North America

Kachina doll

Hopi, Arizona, USA

Wupa Nakava (Hololo) Katsina
Big Ears Kachina doll

Carved cottonwood, natural pigments and raffia
Circa 1890
Height: 7 in. (18 cm)

Ex collection Steve Nelson, California
Ex collection George Shaw, Colorado

Price: sold

America - Southwest
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Kachina dolls (or katsinam) represent spirits or gods from the pantheon of the Pueblo peoples in the American Southwest. Given to children, kachina dolls constituted a pedagogical tool allowing them to familiarize themselves with the spiritual world and perpetuating knowledge of the founding myths on which their society was based.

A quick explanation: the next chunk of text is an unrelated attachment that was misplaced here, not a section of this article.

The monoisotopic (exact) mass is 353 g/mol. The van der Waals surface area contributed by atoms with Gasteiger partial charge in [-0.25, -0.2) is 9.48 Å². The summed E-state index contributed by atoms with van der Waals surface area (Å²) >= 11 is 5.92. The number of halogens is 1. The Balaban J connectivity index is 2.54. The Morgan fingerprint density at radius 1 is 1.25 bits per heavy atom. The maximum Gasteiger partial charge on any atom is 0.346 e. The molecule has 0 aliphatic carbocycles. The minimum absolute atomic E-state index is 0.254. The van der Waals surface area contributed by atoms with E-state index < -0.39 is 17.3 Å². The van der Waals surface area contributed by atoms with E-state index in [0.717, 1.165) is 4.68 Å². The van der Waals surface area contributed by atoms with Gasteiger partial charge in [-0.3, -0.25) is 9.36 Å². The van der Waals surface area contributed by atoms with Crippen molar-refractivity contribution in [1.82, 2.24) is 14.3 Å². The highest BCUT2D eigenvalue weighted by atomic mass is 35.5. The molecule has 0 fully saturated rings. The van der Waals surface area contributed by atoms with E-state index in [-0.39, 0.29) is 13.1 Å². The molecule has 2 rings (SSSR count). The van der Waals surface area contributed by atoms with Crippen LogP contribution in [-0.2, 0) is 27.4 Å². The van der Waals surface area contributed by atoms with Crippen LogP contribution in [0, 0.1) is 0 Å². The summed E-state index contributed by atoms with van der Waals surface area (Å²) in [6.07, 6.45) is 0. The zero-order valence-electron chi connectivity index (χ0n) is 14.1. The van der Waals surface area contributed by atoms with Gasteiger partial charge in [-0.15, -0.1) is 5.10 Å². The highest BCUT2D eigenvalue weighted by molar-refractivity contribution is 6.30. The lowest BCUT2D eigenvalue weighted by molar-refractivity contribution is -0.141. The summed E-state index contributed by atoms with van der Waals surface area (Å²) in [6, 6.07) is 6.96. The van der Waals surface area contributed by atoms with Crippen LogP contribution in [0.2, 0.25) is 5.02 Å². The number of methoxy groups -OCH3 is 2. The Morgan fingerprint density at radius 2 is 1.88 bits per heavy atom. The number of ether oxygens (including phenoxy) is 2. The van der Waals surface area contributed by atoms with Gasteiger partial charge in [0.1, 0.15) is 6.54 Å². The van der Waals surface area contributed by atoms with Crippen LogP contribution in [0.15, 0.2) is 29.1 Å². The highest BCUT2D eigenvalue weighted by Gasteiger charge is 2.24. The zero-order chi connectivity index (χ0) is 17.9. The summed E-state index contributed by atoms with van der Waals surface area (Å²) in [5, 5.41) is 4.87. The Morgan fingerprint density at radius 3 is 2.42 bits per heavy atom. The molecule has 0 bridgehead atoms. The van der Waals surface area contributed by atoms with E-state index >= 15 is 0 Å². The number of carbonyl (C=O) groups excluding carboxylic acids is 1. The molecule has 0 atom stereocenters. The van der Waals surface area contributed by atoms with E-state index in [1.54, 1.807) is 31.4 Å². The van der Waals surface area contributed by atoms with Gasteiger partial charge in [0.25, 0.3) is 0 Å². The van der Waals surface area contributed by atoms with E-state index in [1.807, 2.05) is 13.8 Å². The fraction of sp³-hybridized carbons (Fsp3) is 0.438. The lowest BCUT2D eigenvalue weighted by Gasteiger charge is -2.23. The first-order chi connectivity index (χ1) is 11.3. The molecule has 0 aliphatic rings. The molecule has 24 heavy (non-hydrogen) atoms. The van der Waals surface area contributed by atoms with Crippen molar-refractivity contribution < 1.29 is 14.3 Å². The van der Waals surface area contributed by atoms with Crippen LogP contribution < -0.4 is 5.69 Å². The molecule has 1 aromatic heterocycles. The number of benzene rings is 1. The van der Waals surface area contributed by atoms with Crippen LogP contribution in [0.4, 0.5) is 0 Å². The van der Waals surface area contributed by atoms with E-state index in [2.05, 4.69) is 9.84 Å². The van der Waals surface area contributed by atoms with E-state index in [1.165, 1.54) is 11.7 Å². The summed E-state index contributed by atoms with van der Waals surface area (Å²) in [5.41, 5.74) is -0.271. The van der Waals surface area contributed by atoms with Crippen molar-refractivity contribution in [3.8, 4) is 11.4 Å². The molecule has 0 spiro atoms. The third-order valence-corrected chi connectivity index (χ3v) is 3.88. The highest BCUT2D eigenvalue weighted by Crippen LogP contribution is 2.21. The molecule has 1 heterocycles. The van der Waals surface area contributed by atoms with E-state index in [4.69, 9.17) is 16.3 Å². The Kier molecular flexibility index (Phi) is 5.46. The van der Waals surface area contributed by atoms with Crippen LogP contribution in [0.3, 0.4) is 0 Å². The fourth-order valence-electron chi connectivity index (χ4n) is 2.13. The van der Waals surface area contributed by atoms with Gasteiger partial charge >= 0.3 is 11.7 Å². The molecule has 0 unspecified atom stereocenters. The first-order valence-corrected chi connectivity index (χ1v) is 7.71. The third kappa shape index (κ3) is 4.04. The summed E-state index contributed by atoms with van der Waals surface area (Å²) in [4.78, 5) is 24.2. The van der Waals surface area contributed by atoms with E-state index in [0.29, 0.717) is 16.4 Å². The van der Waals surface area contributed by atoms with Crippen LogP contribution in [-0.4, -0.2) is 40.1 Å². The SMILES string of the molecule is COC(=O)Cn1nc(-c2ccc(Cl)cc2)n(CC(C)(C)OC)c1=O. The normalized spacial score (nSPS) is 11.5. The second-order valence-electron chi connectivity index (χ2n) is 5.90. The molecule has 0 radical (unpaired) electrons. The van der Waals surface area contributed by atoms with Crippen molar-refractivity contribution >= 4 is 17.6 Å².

This ritual doll is a representation of Wupa Nakava (or Big Ears) Kachina. This kachina is associated in the Hopi pantheon with Hololo, the Moon Kachina.
The name Hololo comes from the song of Hololo kachina dancers during their ritual performances.
Hololo is said to protect Hopi women during pregnancy and childbirth.

This exceptional kachina figure is characterized by its features and construction which are characteristic of archaic examples: a short "undercut" kilt, a mask of large dimensions contrasting with the smaller proportions of the legs and torso.